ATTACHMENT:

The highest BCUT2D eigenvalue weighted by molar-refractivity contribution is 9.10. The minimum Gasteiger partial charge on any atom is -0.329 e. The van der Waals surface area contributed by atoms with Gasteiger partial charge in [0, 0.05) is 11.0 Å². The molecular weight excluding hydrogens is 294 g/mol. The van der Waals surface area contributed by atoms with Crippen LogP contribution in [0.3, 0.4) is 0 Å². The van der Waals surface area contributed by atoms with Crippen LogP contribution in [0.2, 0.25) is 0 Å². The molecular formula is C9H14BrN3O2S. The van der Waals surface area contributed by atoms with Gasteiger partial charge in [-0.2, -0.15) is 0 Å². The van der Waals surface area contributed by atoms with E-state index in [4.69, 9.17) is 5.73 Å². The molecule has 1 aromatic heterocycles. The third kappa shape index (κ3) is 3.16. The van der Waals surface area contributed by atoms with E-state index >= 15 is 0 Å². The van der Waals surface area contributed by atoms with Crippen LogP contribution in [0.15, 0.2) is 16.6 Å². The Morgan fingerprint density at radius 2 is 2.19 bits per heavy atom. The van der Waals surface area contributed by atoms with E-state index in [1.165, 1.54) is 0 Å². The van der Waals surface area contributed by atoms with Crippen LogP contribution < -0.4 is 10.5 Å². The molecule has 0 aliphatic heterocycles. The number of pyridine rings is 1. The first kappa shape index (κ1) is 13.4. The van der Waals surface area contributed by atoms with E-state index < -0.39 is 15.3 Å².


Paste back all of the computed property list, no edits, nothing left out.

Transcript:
The highest BCUT2D eigenvalue weighted by molar-refractivity contribution is 9.10. The minimum Gasteiger partial charge on any atom is -0.329 e. The van der Waals surface area contributed by atoms with Gasteiger partial charge in [0, 0.05) is 11.0 Å². The molecular weight excluding hydrogens is 294 g/mol. The van der Waals surface area contributed by atoms with Crippen LogP contribution in [0.3, 0.4) is 0 Å². The van der Waals surface area contributed by atoms with Crippen LogP contribution in [0.2, 0.25) is 0 Å². The molecular formula is C9H14BrN3O2S. The van der Waals surface area contributed by atoms with Gasteiger partial charge in [-0.2, -0.15) is 0 Å². The van der Waals surface area contributed by atoms with E-state index in [4.69, 9.17) is 5.73 Å². The molecule has 1 aromatic heterocycles. The third kappa shape index (κ3) is 3.16. The van der Waals surface area contributed by atoms with E-state index >= 15 is 0 Å². The van der Waals surface area contributed by atoms with Crippen LogP contribution in [0.15, 0.2) is 16.6 Å². The Morgan fingerprint density at radius 2 is 2.19 bits per heavy atom. The van der Waals surface area contributed by atoms with E-state index in [1.165, 1.54) is 0 Å². The van der Waals surface area contributed by atoms with Crippen LogP contribution < -0.4 is 10.5 Å². The molecule has 0 aliphatic heterocycles. The number of pyridine rings is 1. The first kappa shape index (κ1) is 13.4. The van der Waals surface area contributed by atoms with E-state index < -0.39 is 15.3 Å².